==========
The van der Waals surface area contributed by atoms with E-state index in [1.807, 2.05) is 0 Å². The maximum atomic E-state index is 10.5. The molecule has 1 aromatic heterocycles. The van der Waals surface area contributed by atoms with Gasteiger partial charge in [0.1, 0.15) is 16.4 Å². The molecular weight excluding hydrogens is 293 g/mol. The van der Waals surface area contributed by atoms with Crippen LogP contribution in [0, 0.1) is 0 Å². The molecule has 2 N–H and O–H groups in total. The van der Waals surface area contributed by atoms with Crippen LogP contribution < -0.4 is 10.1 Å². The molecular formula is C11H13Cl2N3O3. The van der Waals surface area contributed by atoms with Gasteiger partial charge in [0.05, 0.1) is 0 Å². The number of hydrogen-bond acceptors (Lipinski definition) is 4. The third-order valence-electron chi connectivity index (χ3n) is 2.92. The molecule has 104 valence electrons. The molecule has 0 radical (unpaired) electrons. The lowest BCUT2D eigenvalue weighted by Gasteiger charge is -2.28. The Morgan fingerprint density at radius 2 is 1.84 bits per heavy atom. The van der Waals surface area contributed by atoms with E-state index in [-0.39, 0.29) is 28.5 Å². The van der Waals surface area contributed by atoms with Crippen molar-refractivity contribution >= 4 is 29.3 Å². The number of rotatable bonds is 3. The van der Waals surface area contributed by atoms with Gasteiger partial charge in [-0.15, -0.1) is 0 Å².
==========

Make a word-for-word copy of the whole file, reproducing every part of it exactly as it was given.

The van der Waals surface area contributed by atoms with E-state index in [1.807, 2.05) is 0 Å². The maximum atomic E-state index is 10.5. The molecule has 1 aromatic heterocycles. The van der Waals surface area contributed by atoms with Gasteiger partial charge in [0.1, 0.15) is 16.4 Å². The molecular weight excluding hydrogens is 293 g/mol. The van der Waals surface area contributed by atoms with Crippen LogP contribution in [0, 0.1) is 0 Å². The molecule has 2 N–H and O–H groups in total. The van der Waals surface area contributed by atoms with Crippen LogP contribution < -0.4 is 10.1 Å². The molecular formula is C11H13Cl2N3O3. The van der Waals surface area contributed by atoms with Gasteiger partial charge in [0.05, 0.1) is 0 Å². The number of hydrogen-bond acceptors (Lipinski definition) is 4. The third-order valence-electron chi connectivity index (χ3n) is 2.92. The molecule has 104 valence electrons. The molecule has 0 radical (unpaired) electrons. The lowest BCUT2D eigenvalue weighted by Gasteiger charge is -2.28. The Morgan fingerprint density at radius 2 is 1.84 bits per heavy atom. The van der Waals surface area contributed by atoms with E-state index in [-0.39, 0.29) is 28.5 Å². The van der Waals surface area contributed by atoms with Crippen molar-refractivity contribution >= 4 is 29.3 Å². The number of rotatable bonds is 3. The van der Waals surface area contributed by atoms with Gasteiger partial charge in [-0.15, -0.1) is 0 Å².